Good Grief

A few grumpy tweets by Times journalist Camilla Long, who once tweeted about crying over Michael Jackson’s death but said Bowie fans doing the same should get over it, prompted an article on “grief police” at The Atlantic which led to a Metafilter thread on the whole subject of public grieving, and whether that’s even the right word for it. I pitched in a few thoughts, reproduced in edited form below for the benefit of the all-consuming daily-posting schedule.

Last Friday I caught PM on BBC Radio 4 at the point where they discuss reader feedback on the week’s programming, which unsurprisingly was full of complaints about Bowie-saturation of the airwaves from disgruntled non-fans. I wondered (or rather, snarked loudly at the radio to nobody else in the room) what deaths of public figures they would consider worthy of more than a passing mention in a single day’s news bulletins? Because I can’t think of many. When the Queen dies we’ll witness an extended period of public mourning and endless analysis, even more than we did when her mother died in 2002, and if David Cameron died tomorrow we’d see the same. But David Bowie was far more significant than David Cameron. A hundred years from now, Bowie’s best work will endure, while Cameron’s name will be a footnote known only to historians. We remember Edward Elgar, not Herbert Asquith. I would personally see Bowie as a more significant figure than the Queen, come to that, and I say that having carried her face around in my pocket every day since I was a child, stamped onto small round metal discs. Her face might be everywhere (if you live in the Commonwealth), but she hasn’t made stuff.

But there will be plenty of public expressions of grief when the Queen dies, and I won’t think the people who take part are “insincere”, whatever being “sincere” in this context is supposed to mean. If you feel moved enough to express your shock, I’ll assume you’re sincere about it. Especially if we're talking about Twitter—it’s not as if it takes more than a moment to tweet your feelings.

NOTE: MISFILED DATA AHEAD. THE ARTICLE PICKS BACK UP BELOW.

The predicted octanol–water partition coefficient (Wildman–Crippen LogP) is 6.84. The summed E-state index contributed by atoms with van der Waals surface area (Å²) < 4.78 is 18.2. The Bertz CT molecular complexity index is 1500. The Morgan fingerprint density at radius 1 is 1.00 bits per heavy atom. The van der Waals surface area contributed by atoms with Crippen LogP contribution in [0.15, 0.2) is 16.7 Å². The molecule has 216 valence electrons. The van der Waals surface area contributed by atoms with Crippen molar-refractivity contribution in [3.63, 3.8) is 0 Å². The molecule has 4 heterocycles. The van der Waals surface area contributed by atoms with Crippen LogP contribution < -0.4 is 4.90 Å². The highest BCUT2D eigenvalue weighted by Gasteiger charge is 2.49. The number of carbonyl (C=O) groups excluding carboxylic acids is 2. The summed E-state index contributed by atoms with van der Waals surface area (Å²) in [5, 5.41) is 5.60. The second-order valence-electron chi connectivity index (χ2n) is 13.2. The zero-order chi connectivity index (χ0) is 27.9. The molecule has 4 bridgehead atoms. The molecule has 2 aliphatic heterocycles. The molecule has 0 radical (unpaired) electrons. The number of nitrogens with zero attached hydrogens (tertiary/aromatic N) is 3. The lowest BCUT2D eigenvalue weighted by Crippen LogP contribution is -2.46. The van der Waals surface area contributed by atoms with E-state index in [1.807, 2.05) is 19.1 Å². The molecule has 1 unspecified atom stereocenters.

I haven’t been moved by other celebrity deaths to quite the same extent as this one, but there are plenty of artists I mourn, even though I wasn’t there to experience the collective response to their deaths. I was 12 when Lennon died, and too young to get it, but a few years later became a Beatles fan, and had plenty of cause to feel sad that he was gone. When I got into Sibelius, I felt sad that he died without completing his 8th symphony, and even some sense of loss about that, yet he died in 1957 at the age of 91, a decade before I was born. But those were private reactions, with no outlet for public expression that I could take part in, because the collective moment had long passed.

The scale of this reaction wasn’t just because of who Bowie was and what he represented. Long and other “grief police” are overlooking the impact of the circumstances surrounding Bowie’s death, probably because they weren’t paying attention themselves. I was never a Total Fan the way some are (though I’m fast becoming one), but was enough of one that I’d bought his comeback album in 2013 and had his new release on my buy-soon list. I’d been paying attention to the birthday celebration articles that had been appearing in the press only a few days before, and reading reviews of Blackstar. When I switched on the radio that Monday morning and heard his name, I thought at first that it was about that (and thought it a little odd, as his birthday had passed), which heightened the shock when I realised it wasn’t. If Bowie hadn’t been in this late flurry of activity, but instead had died in 2012, the collective response might have felt quite different; his death still would have had an impact, but without that same sense of losing an artist who still had more to give. In that way, it had something in common with Lennon’s, which happened while he too was promoting a comeback album after years of silence.

Even though Long expressed dread about what will happen on social media when Paul McCartney dies, I suspect it’s going to feel a bit different, and I say that as a bigger Beatles fan than Bowie fan. McCartney spent a chunk of the 1990s going back over the archives, which did some of the work of preparing us for the inevitable. Bowie in his late sixties made one of his most startling new albums in years; and then blindsided us all by dying two days after its release. There aren’t many precedents for that in the history of popular culture, and if that isn’t worthy of comment then not much is.

22 January 2016 · People